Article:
Date published: 23/11/16



(3) Reuse potential

The software can be used to explore and determine the required sample size during the design phase of any study that employs the repertory grid in conjunction with content analysis. This is a very common research scenario [e.g., , , , , ], for which currently no software is available. While gridsampler was designed based on the authors’ experience with repertory grid studies in particular, the software is, however, generic. gridsampler can also be used in studies which apply different attribute elicitation methods, for example, free choice profiling [], sentence completion tasks [], or the flash profile []. Hence, the software has potential to be used across different fields which extend beyond Personal Construct Psychology and psychology in general. Researchers interested in extending the software or fitting it to their own field-specific requirements may contact the authors or directly fork the GitHub repository and submit a pull request after additional features have been added.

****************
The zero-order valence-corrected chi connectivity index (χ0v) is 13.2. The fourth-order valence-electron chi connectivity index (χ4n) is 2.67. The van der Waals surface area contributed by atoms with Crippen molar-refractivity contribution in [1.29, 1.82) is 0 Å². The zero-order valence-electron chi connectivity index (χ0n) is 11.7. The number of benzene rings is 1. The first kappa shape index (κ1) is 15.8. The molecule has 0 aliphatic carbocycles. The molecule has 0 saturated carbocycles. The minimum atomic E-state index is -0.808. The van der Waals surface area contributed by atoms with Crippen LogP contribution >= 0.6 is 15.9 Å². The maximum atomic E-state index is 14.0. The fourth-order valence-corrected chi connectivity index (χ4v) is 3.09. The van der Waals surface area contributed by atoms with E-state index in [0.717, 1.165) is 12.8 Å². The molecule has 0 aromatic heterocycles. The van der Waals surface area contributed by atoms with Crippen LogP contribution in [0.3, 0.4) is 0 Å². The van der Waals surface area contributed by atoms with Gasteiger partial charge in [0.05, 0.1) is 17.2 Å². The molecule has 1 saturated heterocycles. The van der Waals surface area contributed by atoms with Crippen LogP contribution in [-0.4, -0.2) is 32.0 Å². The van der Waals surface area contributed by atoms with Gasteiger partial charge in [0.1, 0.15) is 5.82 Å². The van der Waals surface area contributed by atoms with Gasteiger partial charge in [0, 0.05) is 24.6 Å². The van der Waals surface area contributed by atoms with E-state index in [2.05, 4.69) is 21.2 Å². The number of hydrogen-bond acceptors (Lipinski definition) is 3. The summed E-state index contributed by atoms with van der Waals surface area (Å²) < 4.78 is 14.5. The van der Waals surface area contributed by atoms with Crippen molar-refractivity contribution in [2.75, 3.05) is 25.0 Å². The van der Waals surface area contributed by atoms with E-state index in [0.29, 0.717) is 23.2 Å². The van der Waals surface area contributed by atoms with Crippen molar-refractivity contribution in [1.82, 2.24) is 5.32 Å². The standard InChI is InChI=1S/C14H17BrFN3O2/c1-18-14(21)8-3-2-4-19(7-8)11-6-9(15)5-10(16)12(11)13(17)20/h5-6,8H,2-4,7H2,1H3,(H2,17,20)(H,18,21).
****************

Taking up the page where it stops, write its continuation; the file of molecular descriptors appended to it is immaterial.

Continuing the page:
Use case